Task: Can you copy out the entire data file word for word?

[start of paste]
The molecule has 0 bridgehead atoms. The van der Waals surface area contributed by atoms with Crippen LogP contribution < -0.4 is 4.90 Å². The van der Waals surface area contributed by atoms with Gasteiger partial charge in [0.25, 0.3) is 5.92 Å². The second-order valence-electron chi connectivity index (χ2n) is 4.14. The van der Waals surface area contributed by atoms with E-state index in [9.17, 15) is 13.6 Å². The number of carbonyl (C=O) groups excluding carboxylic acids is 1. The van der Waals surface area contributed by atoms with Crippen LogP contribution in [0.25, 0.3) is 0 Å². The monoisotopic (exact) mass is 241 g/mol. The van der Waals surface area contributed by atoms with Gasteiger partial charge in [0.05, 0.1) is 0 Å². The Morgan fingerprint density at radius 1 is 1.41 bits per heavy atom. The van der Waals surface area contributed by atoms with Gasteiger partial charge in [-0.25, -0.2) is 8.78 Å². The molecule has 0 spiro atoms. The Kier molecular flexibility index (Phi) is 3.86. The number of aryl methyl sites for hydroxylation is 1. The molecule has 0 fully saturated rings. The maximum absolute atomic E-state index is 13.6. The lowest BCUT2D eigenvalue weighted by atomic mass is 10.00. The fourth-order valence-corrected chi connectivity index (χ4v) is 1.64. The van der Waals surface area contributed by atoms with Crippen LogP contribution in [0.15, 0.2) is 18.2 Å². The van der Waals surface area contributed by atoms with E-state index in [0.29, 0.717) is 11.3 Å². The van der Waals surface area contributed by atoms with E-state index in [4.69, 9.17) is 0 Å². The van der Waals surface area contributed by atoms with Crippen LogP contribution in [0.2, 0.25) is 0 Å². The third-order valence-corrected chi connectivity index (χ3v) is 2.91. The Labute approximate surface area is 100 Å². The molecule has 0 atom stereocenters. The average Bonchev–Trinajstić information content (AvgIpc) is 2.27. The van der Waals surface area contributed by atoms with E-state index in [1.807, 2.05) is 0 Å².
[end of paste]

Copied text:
The molecule has 0 bridgehead atoms. The van der Waals surface area contributed by atoms with Crippen LogP contribution < -0.4 is 4.90 Å². The van der Waals surface area contributed by atoms with Gasteiger partial charge in [0.25, 0.3) is 5.92 Å². The second-order valence-electron chi connectivity index (χ2n) is 4.14. The van der Waals surface area contributed by atoms with E-state index in [9.17, 15) is 13.6 Å². The number of carbonyl (C=O) groups excluding carboxylic acids is 1. The van der Waals surface area contributed by atoms with Crippen LogP contribution in [0.25, 0.3) is 0 Å². The monoisotopic (exact) mass is 241 g/mol. The van der Waals surface area contributed by atoms with Gasteiger partial charge in [0.05, 0.1) is 0 Å². The Morgan fingerprint density at radius 1 is 1.41 bits per heavy atom. The van der Waals surface area contributed by atoms with Gasteiger partial charge in [-0.25, -0.2) is 8.78 Å². The molecule has 0 spiro atoms. The Kier molecular flexibility index (Phi) is 3.86. The number of aryl methyl sites for hydroxylation is 1. The molecule has 0 fully saturated rings. The maximum absolute atomic E-state index is 13.6. The lowest BCUT2D eigenvalue weighted by atomic mass is 10.00. The fourth-order valence-corrected chi connectivity index (χ4v) is 1.64. The van der Waals surface area contributed by atoms with Crippen LogP contribution in [0.15, 0.2) is 18.2 Å². The van der Waals surface area contributed by atoms with E-state index in [0.29, 0.717) is 11.3 Å². The van der Waals surface area contributed by atoms with E-state index in [4.69, 9.17) is 0 Å². The van der Waals surface area contributed by atoms with Crippen LogP contribution in [0.2, 0.25) is 0 Å². The third-order valence-corrected chi connectivity index (χ3v) is 2.91. The Labute approximate surface area is 100 Å². The molecule has 0 atom stereocenters. The average Bonchev–Trinajstić information content (AvgIpc) is 2.27. The van der Waals surface area contributed by atoms with E-state index in [1.807, 2.05) is 0 Å².